By observing the industry in action, I could solidify my business idea with heartfelt conviction. I believe that is why I can take on the challenges without losing my enthusiasm even today.

I want to demonstrate "intervention value" to everyone involved

Mr. Kondo, you have consistently valued "creating something" throughout your career, such as graphic design, social business launches, or new business creation.

Indeed, it is true that I am conscious of the idea of "creating value with your own hands." In my life, I have always wanted to demonstrate the value of my interventions to society and the people I interact with. Not only to my close friends but also to the store employees I frequent, with whom I have shallow relationships. If they are involved in my life in any way, I begin to feel that I want to create value through my involvement.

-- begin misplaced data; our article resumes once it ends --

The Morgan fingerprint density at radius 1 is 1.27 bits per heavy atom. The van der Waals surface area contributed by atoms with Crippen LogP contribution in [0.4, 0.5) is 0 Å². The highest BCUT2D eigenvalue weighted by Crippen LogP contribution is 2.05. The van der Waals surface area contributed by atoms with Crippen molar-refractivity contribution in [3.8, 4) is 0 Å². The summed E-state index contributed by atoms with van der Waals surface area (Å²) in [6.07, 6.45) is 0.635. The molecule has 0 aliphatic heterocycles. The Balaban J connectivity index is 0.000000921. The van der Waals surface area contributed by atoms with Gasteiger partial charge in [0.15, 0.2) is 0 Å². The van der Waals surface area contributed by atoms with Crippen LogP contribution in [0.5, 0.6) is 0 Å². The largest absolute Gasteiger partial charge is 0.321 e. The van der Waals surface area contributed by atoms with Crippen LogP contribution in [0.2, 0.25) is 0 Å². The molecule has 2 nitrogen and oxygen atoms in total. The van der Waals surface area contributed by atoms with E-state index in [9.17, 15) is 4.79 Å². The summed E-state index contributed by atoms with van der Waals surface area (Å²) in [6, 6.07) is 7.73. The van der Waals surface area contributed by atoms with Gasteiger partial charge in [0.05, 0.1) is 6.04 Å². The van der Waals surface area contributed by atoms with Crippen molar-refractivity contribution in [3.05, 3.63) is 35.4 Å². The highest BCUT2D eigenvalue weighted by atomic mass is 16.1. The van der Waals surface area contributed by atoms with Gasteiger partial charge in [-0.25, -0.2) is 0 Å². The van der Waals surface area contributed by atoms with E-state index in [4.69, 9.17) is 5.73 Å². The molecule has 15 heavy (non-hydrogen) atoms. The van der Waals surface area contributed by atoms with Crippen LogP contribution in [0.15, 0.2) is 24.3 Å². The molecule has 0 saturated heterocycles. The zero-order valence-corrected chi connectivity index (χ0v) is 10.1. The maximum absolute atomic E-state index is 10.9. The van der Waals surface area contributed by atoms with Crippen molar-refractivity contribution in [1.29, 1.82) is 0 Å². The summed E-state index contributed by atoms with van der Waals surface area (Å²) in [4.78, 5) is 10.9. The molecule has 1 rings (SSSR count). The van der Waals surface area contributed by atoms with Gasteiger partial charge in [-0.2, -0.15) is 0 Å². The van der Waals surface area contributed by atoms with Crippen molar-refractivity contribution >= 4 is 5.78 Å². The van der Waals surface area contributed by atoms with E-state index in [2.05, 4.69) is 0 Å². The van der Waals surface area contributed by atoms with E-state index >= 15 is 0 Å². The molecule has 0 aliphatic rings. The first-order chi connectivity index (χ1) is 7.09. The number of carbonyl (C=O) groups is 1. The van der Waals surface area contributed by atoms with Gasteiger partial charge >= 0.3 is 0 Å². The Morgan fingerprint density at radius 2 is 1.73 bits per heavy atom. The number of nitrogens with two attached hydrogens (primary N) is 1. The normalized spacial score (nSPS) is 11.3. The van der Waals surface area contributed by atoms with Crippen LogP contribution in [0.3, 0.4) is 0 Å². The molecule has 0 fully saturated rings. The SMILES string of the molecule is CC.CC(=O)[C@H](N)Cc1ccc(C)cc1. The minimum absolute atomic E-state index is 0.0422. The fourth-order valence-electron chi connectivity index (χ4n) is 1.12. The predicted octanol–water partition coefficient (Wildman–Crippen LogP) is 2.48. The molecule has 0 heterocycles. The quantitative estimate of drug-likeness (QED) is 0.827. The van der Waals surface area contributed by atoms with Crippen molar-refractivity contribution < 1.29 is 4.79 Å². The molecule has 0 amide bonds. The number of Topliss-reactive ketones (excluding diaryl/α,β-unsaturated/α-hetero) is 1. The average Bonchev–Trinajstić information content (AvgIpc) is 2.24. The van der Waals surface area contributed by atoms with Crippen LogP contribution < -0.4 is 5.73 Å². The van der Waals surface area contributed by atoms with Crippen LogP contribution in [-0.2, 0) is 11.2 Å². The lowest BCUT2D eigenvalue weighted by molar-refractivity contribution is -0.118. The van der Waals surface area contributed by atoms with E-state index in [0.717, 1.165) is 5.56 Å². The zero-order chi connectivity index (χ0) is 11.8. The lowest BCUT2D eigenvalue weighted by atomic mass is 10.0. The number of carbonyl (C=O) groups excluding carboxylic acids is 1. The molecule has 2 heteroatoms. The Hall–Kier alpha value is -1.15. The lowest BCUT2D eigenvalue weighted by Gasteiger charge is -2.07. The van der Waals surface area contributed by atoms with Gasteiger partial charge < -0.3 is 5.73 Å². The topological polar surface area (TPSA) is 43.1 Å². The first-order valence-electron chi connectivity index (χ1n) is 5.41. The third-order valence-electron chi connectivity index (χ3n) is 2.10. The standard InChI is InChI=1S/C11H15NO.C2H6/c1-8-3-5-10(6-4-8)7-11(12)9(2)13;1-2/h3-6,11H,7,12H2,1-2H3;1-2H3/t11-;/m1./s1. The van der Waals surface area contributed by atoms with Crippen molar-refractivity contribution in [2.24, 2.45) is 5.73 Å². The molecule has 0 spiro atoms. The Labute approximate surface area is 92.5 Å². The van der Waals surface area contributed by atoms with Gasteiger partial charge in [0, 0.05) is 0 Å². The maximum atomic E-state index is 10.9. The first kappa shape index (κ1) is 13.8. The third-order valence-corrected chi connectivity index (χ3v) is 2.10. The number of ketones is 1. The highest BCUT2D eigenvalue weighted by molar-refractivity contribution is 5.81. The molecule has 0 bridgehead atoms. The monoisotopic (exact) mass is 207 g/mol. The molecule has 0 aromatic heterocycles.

What exactly do you mean by "intervention value"?

To put it simply, it means having some positive impact. To give a specific example, I once asked the trainer at my gym to take a paid leave, which was difficult for him to take at his workplace, by repeatedly and persistently reminding them. Even if my relationship with them is shallow, I am always conscious that it would be nice if I could positively impact their lives and the society behind them through my involvement.

How did you come to be so conscious of "intervening value"?